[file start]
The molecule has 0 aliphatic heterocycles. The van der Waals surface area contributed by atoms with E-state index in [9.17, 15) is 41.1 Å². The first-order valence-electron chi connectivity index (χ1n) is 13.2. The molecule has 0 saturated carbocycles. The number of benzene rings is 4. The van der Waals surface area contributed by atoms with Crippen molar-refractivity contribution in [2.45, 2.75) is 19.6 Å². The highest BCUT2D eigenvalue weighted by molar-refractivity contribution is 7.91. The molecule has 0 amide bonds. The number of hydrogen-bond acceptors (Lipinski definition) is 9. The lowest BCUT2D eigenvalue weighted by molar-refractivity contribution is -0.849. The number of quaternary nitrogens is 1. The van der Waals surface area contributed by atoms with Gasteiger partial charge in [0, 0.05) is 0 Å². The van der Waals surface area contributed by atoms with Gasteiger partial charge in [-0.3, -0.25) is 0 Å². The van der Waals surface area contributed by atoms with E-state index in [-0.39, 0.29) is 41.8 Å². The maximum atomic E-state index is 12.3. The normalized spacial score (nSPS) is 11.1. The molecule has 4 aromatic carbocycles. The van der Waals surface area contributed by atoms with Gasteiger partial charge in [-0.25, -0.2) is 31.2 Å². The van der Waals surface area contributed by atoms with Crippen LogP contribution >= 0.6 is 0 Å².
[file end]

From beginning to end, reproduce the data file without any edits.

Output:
The molecule has 0 aliphatic heterocycles. The van der Waals surface area contributed by atoms with E-state index in [9.17, 15) is 41.1 Å². The first-order valence-electron chi connectivity index (χ1n) is 13.2. The molecule has 0 saturated carbocycles. The number of benzene rings is 4. The van der Waals surface area contributed by atoms with Crippen molar-refractivity contribution in [2.45, 2.75) is 19.6 Å². The highest BCUT2D eigenvalue weighted by molar-refractivity contribution is 7.91. The molecule has 0 amide bonds. The number of hydrogen-bond acceptors (Lipinski definition) is 9. The lowest BCUT2D eigenvalue weighted by molar-refractivity contribution is -0.849. The number of quaternary nitrogens is 1. The van der Waals surface area contributed by atoms with Gasteiger partial charge in [0, 0.05) is 0 Å². The van der Waals surface area contributed by atoms with Gasteiger partial charge in [-0.3, -0.25) is 0 Å². The van der Waals surface area contributed by atoms with E-state index in [-0.39, 0.29) is 41.8 Å². The maximum atomic E-state index is 12.3. The normalized spacial score (nSPS) is 11.1. The molecule has 4 aromatic carbocycles. The van der Waals surface area contributed by atoms with Gasteiger partial charge in [-0.25, -0.2) is 31.2 Å². The van der Waals surface area contributed by atoms with Crippen LogP contribution >= 0.6 is 0 Å².